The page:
Partly Cloudy (for as far as the eye can see)
(I’ve had the chance to meet with quite a few customers, partners and industry pundits over the past several months, and this is the first in an ongoing series where I’ll share some of what I’ve learned — along with a few of my own observations.)
Fact: cloud computing and on demand solutions are here to stay and will only grow in importance. There is no disputing the growing relevance and value customers are deriving today and will realize tomorrow.
25+% compound growth — and growing according to IDC, Gartner and other analyst firms
The ability to leverage commercial cloud infrastructure to significantly reduce operating costs by virtualizing on-premise systems
Solutions that are easier to buy, deploy and use – a fundamental and welcome shift for the software and IT services industries
The ability to help people work much more effectively together to drive specific business outcomes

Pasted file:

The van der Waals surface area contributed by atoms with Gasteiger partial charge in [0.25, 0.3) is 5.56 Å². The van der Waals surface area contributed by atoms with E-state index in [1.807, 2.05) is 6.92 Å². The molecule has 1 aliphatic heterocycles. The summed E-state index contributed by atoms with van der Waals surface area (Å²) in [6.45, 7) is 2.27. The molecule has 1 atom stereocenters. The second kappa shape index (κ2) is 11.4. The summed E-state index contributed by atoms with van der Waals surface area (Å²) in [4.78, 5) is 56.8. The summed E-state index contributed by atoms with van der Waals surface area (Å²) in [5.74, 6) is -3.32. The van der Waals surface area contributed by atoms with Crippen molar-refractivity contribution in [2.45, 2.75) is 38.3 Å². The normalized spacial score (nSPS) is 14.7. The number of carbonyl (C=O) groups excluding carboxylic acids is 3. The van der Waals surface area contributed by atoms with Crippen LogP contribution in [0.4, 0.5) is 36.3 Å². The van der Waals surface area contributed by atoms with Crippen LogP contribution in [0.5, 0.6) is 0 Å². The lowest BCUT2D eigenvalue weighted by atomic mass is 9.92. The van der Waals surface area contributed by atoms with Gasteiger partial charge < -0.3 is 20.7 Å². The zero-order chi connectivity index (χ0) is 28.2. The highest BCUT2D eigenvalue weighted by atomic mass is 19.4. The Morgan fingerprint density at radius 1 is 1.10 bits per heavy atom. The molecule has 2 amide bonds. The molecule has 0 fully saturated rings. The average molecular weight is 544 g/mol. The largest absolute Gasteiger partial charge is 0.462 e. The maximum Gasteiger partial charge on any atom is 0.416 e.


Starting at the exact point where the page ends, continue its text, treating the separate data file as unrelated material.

As importantly, the onus is on vendors to manage the customer and solution lifecycle. It’s about time that we’re on the hook to monitor, manage and administer these systems. This time, we’re responsible for lifecycle management, and this is driving a great deal of innovation that ultimately reduce the cost of provisioning and managing these systems. That’s good for everyone… including customers who will inevitably continue to deploy and manage or have a service partner host their own packaged applications.
But is this a panacea? Is software really dead? Most of the customers I talk to don’t think so.
One thing I have learned from working with hundreds of small and midsize companies is that one size or approach doesn’t fit all. This is even more evident when I talk to CIO’s of larger firms. There are real and fundamental reasons why companies continue to purchase, deploy, and even customize packaged software on-premise or via hosting partners, including uniqueness in their value chains, specific requirements in their industry, or a myriad of complex regulations across multiple countries.
Will on demand and cloud computing represent the only means for customers to consume software and services? I’m convinced the answer is an emphatic no. That said, this is a fundamental shift in the market and a key part of the future of this industry and how we deliver value to all types of organizations and the people who run them. I’m betting my career on it.